'Hunter' back as a kinder, gentler cop show

Twelve years after its cancellation, the "Dirty Harry"-inspired cop drama "Hunter" returns to NBC's schedule. Last fall, a "Hunter" reunion film scored pretty decent ratings. Can an "A-Team" revival be far behind?

The series opens with another two-hour movie, "Hunter: Back in Force" (8 p.m. today, NBC). Fred Dryer returns in the title role as Sgt. Rick Hunter, a taciturn guy who lets his .44 magnum do most of the talking. Older and grayer since the first series, Dryer's character looks more like a bank vice president than a gun-wielding avenger. Stepfanie Kramer also returns as his right-hand woman, Dee Dee McCall.

With PG-rated dialogue and a more discreet depiction of violence, morbidity and gore, this revived "Hunter" might appeal to fans of older, less-complicated cop dramas, from a television era before "NYPD Blue," "Homicide" and "The Shield."

As in cop shows of yore, the bad guys here are really, really deranged. Hunter is stalked by Randall Skaggs (Gregory Scott Cummins), a paroled murderer out to kill Hunter for sending him up the river. He's the kind of killer who might earn the nickname "Mad Dog," and he's helped out by his crazy brother, who might as well be named "Plumb Loco."

Five additional new, hourlong "Hunter" episodes will run at 9 p.m. Saturdays beginning next week.

  • Taped last month in Chicago, "Dennis Miller: The Raw Feed" (9 p.m. today, HBO) captures the current-events-obsessed comic at his most cranky, smug and arcane. Scanning the headlines from North Korea to the still-to-be-launched war against Saddam Hussein, Miller begins his routine with an esoteric crack about rug weaving, and it goes downhill from there.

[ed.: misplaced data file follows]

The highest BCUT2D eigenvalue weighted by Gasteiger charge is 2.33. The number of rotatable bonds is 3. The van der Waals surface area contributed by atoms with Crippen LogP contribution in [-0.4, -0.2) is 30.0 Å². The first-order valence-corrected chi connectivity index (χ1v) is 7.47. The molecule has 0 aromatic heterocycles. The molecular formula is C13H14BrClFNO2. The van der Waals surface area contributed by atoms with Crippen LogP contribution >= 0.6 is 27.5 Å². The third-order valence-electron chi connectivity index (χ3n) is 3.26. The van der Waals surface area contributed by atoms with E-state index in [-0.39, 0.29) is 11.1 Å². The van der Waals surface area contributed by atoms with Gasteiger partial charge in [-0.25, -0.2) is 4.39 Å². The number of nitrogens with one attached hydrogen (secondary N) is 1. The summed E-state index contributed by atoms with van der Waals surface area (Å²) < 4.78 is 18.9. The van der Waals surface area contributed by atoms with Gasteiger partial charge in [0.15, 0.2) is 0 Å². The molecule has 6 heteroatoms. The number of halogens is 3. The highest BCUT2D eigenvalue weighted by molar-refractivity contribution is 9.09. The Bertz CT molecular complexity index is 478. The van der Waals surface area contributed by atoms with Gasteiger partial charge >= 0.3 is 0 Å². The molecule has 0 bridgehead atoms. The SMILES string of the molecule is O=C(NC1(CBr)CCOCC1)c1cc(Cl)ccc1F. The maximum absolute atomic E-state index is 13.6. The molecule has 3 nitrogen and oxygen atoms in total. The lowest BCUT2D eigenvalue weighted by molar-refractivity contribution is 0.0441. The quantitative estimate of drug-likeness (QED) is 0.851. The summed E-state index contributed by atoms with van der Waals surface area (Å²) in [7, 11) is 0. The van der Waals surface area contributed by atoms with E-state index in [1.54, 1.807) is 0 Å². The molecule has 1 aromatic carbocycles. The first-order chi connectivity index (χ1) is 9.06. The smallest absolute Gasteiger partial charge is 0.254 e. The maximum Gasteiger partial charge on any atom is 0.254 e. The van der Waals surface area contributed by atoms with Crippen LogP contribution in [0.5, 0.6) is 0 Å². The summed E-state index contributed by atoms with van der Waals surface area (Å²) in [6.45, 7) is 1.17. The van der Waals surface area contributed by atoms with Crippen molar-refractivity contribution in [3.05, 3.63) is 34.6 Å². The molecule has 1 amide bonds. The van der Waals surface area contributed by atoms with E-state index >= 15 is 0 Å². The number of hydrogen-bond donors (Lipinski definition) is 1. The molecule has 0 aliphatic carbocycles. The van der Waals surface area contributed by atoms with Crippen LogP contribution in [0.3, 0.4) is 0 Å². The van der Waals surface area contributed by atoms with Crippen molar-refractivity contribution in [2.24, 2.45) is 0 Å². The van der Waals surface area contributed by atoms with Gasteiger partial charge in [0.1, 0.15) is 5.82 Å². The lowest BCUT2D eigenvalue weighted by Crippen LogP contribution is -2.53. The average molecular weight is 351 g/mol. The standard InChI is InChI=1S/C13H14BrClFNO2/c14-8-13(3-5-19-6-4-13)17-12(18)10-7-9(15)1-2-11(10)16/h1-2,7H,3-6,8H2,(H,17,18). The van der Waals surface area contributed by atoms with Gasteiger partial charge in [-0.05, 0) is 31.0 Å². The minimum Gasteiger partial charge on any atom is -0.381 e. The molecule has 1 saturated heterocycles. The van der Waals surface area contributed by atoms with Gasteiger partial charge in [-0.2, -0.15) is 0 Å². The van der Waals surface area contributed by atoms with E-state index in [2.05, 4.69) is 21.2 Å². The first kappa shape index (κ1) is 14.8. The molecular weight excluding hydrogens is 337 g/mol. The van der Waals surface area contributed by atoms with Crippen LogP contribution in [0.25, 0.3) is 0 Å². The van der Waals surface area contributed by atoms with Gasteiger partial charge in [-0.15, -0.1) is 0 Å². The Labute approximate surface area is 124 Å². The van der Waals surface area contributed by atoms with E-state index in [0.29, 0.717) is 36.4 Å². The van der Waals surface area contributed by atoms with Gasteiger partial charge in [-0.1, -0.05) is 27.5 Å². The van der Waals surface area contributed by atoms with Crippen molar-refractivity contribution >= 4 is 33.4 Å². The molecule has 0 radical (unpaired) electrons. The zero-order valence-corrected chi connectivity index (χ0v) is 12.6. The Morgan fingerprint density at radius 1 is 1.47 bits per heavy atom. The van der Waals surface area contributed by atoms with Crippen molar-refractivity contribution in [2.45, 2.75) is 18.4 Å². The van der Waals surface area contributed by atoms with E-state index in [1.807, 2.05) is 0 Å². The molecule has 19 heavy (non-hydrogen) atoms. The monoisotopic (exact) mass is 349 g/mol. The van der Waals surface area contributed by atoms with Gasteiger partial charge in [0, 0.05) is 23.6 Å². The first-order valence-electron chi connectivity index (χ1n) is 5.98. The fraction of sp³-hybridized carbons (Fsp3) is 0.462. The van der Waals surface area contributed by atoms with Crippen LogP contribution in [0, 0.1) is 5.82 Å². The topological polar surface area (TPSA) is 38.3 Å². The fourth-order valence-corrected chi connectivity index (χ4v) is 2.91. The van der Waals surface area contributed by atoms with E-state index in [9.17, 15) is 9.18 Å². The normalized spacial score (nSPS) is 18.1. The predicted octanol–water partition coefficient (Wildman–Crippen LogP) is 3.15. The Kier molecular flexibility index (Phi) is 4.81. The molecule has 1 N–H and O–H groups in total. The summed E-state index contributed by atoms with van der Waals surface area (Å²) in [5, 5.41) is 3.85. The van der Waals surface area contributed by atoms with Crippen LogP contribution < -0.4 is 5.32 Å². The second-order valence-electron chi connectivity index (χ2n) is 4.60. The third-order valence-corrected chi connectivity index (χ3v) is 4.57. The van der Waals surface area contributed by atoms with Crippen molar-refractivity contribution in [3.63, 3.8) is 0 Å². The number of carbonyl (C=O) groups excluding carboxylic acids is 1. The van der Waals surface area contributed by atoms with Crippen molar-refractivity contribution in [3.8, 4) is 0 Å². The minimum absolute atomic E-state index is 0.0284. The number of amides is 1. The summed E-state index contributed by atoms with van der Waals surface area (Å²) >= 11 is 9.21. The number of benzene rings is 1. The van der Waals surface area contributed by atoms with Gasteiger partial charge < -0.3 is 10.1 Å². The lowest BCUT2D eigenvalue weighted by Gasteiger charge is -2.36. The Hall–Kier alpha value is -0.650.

At his best, Miller sounds like he's trying out for the job of the court jester for the Fox News Network. For a guy whose reputation is based on a news junkie's savvy, Miller trots out a lot of musty material.

  • Sam Neill gets to live it up in the cable thriller "Framed" (7 p.m. Sunday, TNT). He's Eddie Meyers, a bon-vivant, money-laundering mobster captured on a Caribbean island by quick-thinking vacationing Queens detective Mike Santini (Rob Lowe).

With an accent that jumps from Boston to Brooklyn to "West Wing," the handsome Lowe is less than credible as a blue-collar cop. So you're not terribly surprised when Meyers tricks him, or when Neill steals the movie.

Tonight's highlights

  • Rosie O'Donnell is host of "Kids' Choice Awards 2003" (7 p.m., Nickelodeon).
  • A bookie loses his last bet on "Law & Order" (7 p.m., NBC).
  • Julia Roberts, Dermot Mulroney and Cameron Diaz star in the 1997 comedy "My Best Friend's Wedding" (8 p.m., ABC).
  • "Less Than Perfect" co-stars Sara Rue and Andy Dick engage in interior decoration on "Trading Spaces" (8 p.m., TLC).
  • Ray Romano is host of "Saturday Night Live" (10:30 p.m., NBC). Zwan performs.

Sunday's highlights

  • Scheduled on "60 Minutes" (6 p.m., CBS): golf star Annika Sorenstam; Iran; the propaganda war.
  • Homer lives la vida lavender on "The Simpsons" (7 p.m., Fox).
  • James Lipton heaps obsequious praise on John Travolta on "Inside the Actor's Studio" (7 p.m., Bravo).
  • A doctor (Christine Lahti) confronts her actions during the Holocaust in the 2003 drama "Out of the Ashes" (7 p.m., Showtime).
  • "The Jury" continues on "Masterpiece Theatre" (8 p.m., PBS, part two of four).
  • McNorris worries about his actions during a drunken binge on "Boomtown" (9 p.m., NBC).
  • Fifty-something men enjoy a second adolescence in the second season of the British comedy "Manchild" (9 p.m., BBC America).

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